Smartphones: Are They To Blame For Rise In Teenage Self-Harm?

By Paul Fuhr 12/01/17

Some experts suggest that screen time may play a larger, more insidious role in teen mental health issues than previously thought.

upset teen sitting on bedroom floor

The number of middle-school girls visiting the emergency room with self-inflicted injuries is on the rise, a new study says. Researchers from the CDC’s National Center for Injury Prevention and Control completed a comprehensive 15-year study of ER visits that revealed the disturbing trend.

The study examined visits for non-fatal, self-inflicted wounds among individuals aged 10 to 24. Data was collected from 66 hospitals worldwide between 2001 and 2015, which looked into injuries caused by self-poisoning, cutting and drug overdose. While 14,000 boys were part of the study, a whopping 29,000 girls visited the ER due to self-harm in that exact same time period. The sharpest increase was seen among girls aged 10 to 14.

As reported by The Washington Post, “girls 10 to 14 who inflicted self-pain were relatively stable before 2008 but escalated in the years since.” After 2009, self-inflicted injuries rose 8.4% every year. “It is unclear why the rate of self-injury among younger teens has climbed,” the Post wrote, “though some experts say it could be because of the girls' access to smartphones and Internet bullying.”

The second-leading cause of death among people aged 10 to 24 in 2015 was suicide, the story added. That said, while every injury was intentional, not all of them were suicide attempts. Still, the upward trend in self-harm "should be of concern to parents, teachers, and pediatricians,” Dr. Mark Olfson, a Columbia University psychiatry professor, told the Associated Press. “One important reason to focus on reducing self-harm is that it is key risk factor for suicide.”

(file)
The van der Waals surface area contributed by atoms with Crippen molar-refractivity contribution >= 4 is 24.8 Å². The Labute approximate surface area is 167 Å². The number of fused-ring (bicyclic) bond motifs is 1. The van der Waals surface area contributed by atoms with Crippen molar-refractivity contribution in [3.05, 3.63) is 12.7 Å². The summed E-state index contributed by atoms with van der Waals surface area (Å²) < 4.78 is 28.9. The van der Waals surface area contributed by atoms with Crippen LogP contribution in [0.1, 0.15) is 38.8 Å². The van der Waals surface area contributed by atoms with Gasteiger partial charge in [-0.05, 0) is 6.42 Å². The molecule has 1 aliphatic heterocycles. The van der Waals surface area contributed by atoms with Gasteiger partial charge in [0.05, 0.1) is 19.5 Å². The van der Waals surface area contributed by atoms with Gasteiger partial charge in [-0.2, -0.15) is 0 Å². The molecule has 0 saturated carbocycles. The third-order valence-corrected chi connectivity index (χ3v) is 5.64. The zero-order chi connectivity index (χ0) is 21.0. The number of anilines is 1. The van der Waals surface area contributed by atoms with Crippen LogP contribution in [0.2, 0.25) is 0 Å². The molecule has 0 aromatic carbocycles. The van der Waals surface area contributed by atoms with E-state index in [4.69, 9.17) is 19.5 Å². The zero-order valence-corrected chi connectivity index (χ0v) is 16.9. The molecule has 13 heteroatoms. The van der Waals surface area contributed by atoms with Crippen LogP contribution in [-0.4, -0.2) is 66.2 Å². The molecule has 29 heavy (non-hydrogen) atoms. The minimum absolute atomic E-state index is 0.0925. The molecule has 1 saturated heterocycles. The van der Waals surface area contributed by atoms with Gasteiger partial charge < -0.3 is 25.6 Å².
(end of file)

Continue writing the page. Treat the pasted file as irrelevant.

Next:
Many researchers believe the sharp increase in self-harm and suicide among teenagers born after 1995 is because they “are more prone to mental health issues than millennials,” the Post noted.

While some argue that financial insecurity following the recession and increased homework demands have taken a dramatic toll on teenagers, there is strong evidence that there’s another culprit: smartphones. Jean Twenge, a San Diego State University psych professor, recently wrote that all signs point to the rise of digital screens.

“Around 2012, something started going wrong in the lives of teens,” Twenge said, citing data that showed how the number of U.S. teens demonstrating classic depression symptoms “surged” by 33% in national surveys. She also reflected on how the number of 13- to 18-year-olds who committed suicide had jumped by 31%.

Smartphones “crossed the 50% threshold in late 2012—right when teen depression and suicide began to increase,” Twenge said, suggesting a link between screen time and self-harm.

By 2015, the number of teens who owned a smartphone had climbed to a staggering 73%.

Millennials aren’t the only generation to suffer from mental health problems, Twenge acknowledged. She noted that “genetic predisposition, family environments, bullying and trauma can all play a role” when it comes to depression, angst and suicide. Still, screen time plays a much larger, more insidious role than others recognize.

“Some vulnerable teens who would otherwise not have had mental health issues may have slipped into depression because of too much screen time, not enough face-to-face social interaction, inadequate sleep or a combination of all three,” Twenge said.

Regardless of the underlying reasons, data clearly shows that teens who spent more than five hours or more online are 71% more likely to be at risk for suicide.

It’s clear that statistics like these aren’t simply alarming so much as they’re calls to action. Between the CDC study and the data cited by experts like Dr. Twenge, there’s as much of a need to improve prevention efforts as there is for teens to connect to people, not just their devices.

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Paul Fuhr lives in Columbus, Ohio with his family and two cats, Vesper and Dr. No. He's written for AfterParty MagazineThe Literary Review and The Live Oak Review, among others. He's also the host of "Drop the Needle," a podcast about music and addiction recovery. More at You can also find Paul on Linkedin and Twitter.